I have to confess I knew little about Taiwan before touching down in this beautiful island nation. I think the same goes for most Kiwis, in that we hear a lot about China but tend to be a bit shady in our knowledge of its island neighbour, except for the sight of “Made in Taiwan” on the back of technology products in the ‘90’s (noting this reference on Buzz Lightyear in Toy Story 1).
Madeleine's role is to assist with business development and research for TUSA to match-make Taiwanese and US organizations
Having been to China only once, I jumped at the chance of an internship in Taipei, Taiwan’s biggest city. Expecting the city to be much like those that I had experienced in the Mainland (China), it didn’t take long to draw some contrasts and to experience many pleasant surprises.
Surrounded by mountains, the city of Taipei has a certain charm about it – the people are incredibly friendly and gentle, the city is leafy and easy to get around, and it really is all about the food!
I am now four weeks’ into my internship at TUSA (Taiwan-USA Industrial Cooperation Promotion Office, Ministry of Economic Affairs) and have already learnt so much about Taiwan’s key industries and its important place in the global market playing field.
Did you know that roughly 80 percent of your iPhone components are made in Taiwan? Or that if you’re reading from a laptop or mobile device right now, there’s a high chance the integrated circuit was manufactured in Taiwan? Over half of Taiwan’s exports are now in electrical machinery and computing, a total turnaround from its historic agricultural focus.
TUSA’s mission is to help Taiwan continue its success of a thriving export market in technology by facilitating industry relationships between Taiwan and the US.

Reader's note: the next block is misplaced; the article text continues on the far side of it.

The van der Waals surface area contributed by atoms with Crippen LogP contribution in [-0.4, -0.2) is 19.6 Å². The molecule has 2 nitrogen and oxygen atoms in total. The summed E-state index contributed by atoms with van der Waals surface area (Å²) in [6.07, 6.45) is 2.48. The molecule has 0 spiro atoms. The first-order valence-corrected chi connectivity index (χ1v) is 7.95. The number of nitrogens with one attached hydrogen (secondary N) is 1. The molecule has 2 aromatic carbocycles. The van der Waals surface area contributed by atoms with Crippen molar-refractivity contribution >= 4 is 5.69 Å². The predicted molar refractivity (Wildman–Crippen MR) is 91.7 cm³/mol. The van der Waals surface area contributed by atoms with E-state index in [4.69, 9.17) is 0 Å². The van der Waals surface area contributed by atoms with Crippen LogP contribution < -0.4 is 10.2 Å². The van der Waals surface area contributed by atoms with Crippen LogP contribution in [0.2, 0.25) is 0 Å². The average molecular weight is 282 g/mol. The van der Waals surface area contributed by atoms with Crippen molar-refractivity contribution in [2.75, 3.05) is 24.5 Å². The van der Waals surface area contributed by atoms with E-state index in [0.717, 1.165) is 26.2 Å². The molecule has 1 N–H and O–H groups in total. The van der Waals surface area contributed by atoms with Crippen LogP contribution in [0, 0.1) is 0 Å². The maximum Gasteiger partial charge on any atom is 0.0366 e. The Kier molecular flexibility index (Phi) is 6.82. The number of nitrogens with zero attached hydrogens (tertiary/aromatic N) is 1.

The purposes of strengthening US industry relationships is to stimulate investment in the respective markets, sharing research insights and developing stronger trade links. Through the formation of bilateral relationships, organizations from both countries can gain access to new markets and experience synergies of information sharing and fluid cooperation. My role is to assist in business development and research for TUSA to match-make organizations from Taiwan and the US.
My colleagues in the TUSA office are all exceptionally friendly and welcoming. A highlight of most of my days is being taken out to lunch somewhere new and different every day!
I can definitely say that I have experienced the Taipei food culture and that I am being well looked after in that regard – a danger to the waistline, but as they say, “when in Rome, do as the Romans do”.
Famous for its night markets, the city boasts a range of cuisines, different eateries and fantastic hideaways for cocktails.
Madeleine (second from right) and friends about to set out on a half marathon through Taiwan's Tarako Gorge
It doesn’t take long to find a great hiking track that leads up the mountain in any direction of the city, where you can find incredible views of the city skyline and an instant oasis from the bustling streets below.
Taiwan packs a population of 23 million into a land mass less than the Canterbury region of New Zealand. This makes it quick to get from one side of the Island to the other. The high speed rail system (HSR) will take you from Taipei at the top to Kaohsiung at the bottom of the island in 1.5 hours. We spent a weekend in Kaohsiung using the HSR discovering the coastal city’s arts, history and great food.
I have been lucky enough to make a whole lot of new friends here including Kiwi’s undertaking Mandarin language training who share an adventurous spirit. In only my second week, they had me running a half marathon through the famous and breathtakingly beautiful Tarako Gorge in Hualien. The drive down from Taipei felt a little bit like driving around those daring, winding New Zealand roads with the rugged coastline below.
I return to New Zealand in four weeks’ time, and I look forward to many more new experiences to pack in within that time!